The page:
A popular Berlin street food, the döner kebab is making inroads in the U.S. A particularly delicious and healthful version of this sandwich, stuffed with spit-roasted chicken and a slew of fresh vegetables, is drawing crowds at Brooklyn’s Smorgasburg outdoor market.
This Israeli egg dish, baked in tomato/pepper sauce, is showing up on menus from New Orleans to New York and is served for breakfast, lunch, dinner, and brunch. Credit chefs like Yotam Ottolenghi and Michael Solomonov for putting the cuisine of this tiny country the size of New Jersey on the radar.
Za’atar, preserved lemons, harissa, merguez sausage, and ras el hanout—once only found flavoring couscous and tagines—are making their way into the mainstream. Merguez stands side by side with kielbasa and bratwurst as a sausage choice at The Vanderbilt in Brooklyn, and Moroccan spices flavor the duck breast at Bâtard in New York City. Couscous itself is as ubiquitous as rice.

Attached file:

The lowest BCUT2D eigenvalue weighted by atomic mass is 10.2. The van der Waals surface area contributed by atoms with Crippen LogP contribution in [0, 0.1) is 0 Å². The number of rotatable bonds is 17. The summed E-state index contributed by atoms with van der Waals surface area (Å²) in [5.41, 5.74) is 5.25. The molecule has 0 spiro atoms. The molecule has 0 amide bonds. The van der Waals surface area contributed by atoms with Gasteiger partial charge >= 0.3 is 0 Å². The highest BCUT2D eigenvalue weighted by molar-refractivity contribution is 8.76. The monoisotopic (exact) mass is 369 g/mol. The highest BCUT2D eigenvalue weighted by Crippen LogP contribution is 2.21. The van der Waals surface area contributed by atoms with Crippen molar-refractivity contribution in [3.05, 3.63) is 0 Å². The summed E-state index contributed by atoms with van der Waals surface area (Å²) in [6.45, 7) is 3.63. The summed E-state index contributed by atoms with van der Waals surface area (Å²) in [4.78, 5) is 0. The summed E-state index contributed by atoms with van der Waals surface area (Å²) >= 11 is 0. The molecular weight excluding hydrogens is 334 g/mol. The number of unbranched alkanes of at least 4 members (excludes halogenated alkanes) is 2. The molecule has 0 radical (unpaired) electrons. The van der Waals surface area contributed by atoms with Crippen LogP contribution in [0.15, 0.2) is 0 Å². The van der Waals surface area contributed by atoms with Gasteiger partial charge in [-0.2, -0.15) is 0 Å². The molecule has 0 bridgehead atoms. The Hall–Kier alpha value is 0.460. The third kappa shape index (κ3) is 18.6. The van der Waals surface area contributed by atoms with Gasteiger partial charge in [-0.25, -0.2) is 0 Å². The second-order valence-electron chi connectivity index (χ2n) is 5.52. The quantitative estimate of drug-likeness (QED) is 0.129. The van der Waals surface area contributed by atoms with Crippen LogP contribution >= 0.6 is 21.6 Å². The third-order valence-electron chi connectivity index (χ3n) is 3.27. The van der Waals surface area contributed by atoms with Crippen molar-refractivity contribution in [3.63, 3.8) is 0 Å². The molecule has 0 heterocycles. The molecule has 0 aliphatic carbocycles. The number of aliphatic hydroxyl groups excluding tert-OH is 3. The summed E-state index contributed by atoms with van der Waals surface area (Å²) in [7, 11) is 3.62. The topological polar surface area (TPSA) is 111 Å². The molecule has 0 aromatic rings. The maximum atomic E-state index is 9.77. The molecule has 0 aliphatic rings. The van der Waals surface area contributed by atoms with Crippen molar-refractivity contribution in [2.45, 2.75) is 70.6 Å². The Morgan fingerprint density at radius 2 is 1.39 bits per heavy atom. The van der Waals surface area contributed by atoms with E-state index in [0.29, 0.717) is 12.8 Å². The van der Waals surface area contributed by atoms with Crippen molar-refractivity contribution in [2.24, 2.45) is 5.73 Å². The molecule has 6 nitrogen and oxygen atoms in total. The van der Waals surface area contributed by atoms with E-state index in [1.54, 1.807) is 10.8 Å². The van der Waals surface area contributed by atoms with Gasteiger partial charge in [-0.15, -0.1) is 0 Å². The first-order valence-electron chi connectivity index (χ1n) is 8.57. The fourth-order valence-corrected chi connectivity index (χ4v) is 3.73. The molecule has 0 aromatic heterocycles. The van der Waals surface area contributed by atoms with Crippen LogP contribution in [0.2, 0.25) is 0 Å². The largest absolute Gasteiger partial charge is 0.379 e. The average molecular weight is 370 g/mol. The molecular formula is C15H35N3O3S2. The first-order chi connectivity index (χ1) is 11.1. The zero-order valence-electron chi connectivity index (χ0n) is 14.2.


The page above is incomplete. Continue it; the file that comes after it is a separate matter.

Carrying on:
Now thought of as Turkish, this roasted red pepper/walnut/pomegranate molasses dip originally from Aleppo, Syria, enlivens crudité presentations with its bright crimson color and nutty texture.
Quinoa has eaten the world and ceviche is no longer exotic. Aji amarillo, Pisco, toasted corn kernels, purple potatoes, Peruvian rotisserie chicken, and lomo saltado are easily found. The Nobu empire stretches its fusion of Japanese and Peruvian cuisine worldwide. Can cuy (guinea pig) be far behind?
102. Native American
Indigenous foods are taking center stage as chefs find uses for foods growing right in their own backyards. Chef Sean Sherman, also known as “The Sioux Chef,” has been leading this charge, focusing on indigenous foods from his native Oglala Lakota, Dakota, and Ojibwe tribes in an approach to cooking that’s naturally gluten-free, low-glycemic, sugar-free, lactose-free, and Paleo-friendly. These foods include everything from multi-colored corn and beans to rose hip berries and sunchokes.
Chefs are more emboldened than ever to showcase the foods of Cuba, like slow-roasted pork, spiced rice, black beans, marinated shrimp, tostones, mojo with citrus and garlic, and ropa vieja.
104. Korean BBQ
Marinated beef quick-seared over hot grills is finding its way onto menus around the country. Chef Tatiana Rosana of Outlook Kitchen + Bar at The Envoy Hotel in Boston infuses her native Cuban cooking with elements of Korean BBQ, like gochugaru, a Korean dried chili flake spice and a soy-sugar-ginger-garlic sauce on homemade pork bao braised in a Cuban mojo marinade with citrus, orange, garlic, and pepper.